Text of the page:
North Carolina’s so-called “bathroom bill,” which requires people to use bathrooms matching the sex on their birth certificates, has resulted in a political firestorm. But while conservatives remain divided on the issue and businesses rush to the defense of the transgender community, we should stop to ask: How do we deal with gender identity discrimination as a civil rights issue under the law?
The North Carolina law was passed in response to a local ordinance adopted by the city of Charlotte, N.C., which banned discrimination against gay, lesbian and transgender people. Similar legislation has popped up in a number of cities and states across the country, igniting backlash from social conservatives who resist the shifting of traditional beliefs around gender and sexuality, especially in schools.
The issue isn’t just isolated to bathroom access. Proposed gender identity and sexual orientation nondiscrimination laws extend to a range of areas, including employment discrimination, participation on sports teams, family leave laws, adoption regulations and health-care policies.
Critics argue that the ordinances would be abused. More legal protections could mean more frivolous and expensive lawsuits, and the fuzziness of the term “gender identity” (Facebook, for instance, offers more than 50 ways to identify one’s gender) makes it unclear exactly what would amount to discrimination. For example, would refusing to use a transgender person’s preferred pronoun be discrimination?
Currently, only 22 states and the District of Columbia protect people from private discrimination by sexual orientation. Twenty specifically expand those protections to gender identity. Federal civil rights law does not explicitly cover sexual orientation nor gender identity in cases of private discrimination, although the Obama administration has pushed to protect transgender federal employees and students as a form of sex discrimination through the Equal Employment Opportunity Commission and the Justice Department.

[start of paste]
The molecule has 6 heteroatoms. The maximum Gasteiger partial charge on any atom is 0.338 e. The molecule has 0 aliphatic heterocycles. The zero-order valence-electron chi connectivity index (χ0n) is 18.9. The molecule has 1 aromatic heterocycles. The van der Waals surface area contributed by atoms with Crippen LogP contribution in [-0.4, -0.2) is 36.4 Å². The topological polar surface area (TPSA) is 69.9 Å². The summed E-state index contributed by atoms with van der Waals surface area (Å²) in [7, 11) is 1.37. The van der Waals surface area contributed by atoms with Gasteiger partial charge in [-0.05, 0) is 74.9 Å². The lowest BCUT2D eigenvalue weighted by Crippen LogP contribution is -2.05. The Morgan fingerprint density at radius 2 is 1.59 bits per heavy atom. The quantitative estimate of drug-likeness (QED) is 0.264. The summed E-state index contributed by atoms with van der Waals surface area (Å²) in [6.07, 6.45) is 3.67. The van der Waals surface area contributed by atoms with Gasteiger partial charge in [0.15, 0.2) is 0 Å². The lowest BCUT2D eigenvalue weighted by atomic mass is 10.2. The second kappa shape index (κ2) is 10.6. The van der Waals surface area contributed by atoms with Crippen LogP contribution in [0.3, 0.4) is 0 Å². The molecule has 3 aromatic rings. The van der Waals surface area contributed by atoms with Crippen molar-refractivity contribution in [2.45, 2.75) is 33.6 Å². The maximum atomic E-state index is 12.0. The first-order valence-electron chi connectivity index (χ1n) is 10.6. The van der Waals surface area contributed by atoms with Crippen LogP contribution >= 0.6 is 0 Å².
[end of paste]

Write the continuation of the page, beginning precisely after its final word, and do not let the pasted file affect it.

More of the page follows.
Of course, our legal system clearly does allow for segregation based on biological sex. Bathrooms aren’t the only places where men and women are legally separated; such segregation is allowed in sports teams, prisons, hospitals, college housing and military service. The law also explicitly allows for groups to admit people solely based on sex — such as sororities and fraternities; all-male and all-female schools; and service organizations such as the Boy Scouts and Girl Scouts. So where do transgender people fit in? How should transgender people — who may be in different stages of transition — be identified under the law?
None of this is to say that expanding antidiscrimination protections to transgender people is impossible. It’s simply very much unsettled and will probably take years and countless lawsuits to sort out.
That is, unless our lawmakers decide to take action and pass something like the proposed Equality Act, which could spell out the answers to some of the tough questions: Should the federal government legally define “transgender” or “gender identity,” and if so, how? Where do we draw the line for what constitutes discrimination? Are these questions of discrimination based on sex, sexual orientation or something else entirely?
Over the next few days, we’ll hear from: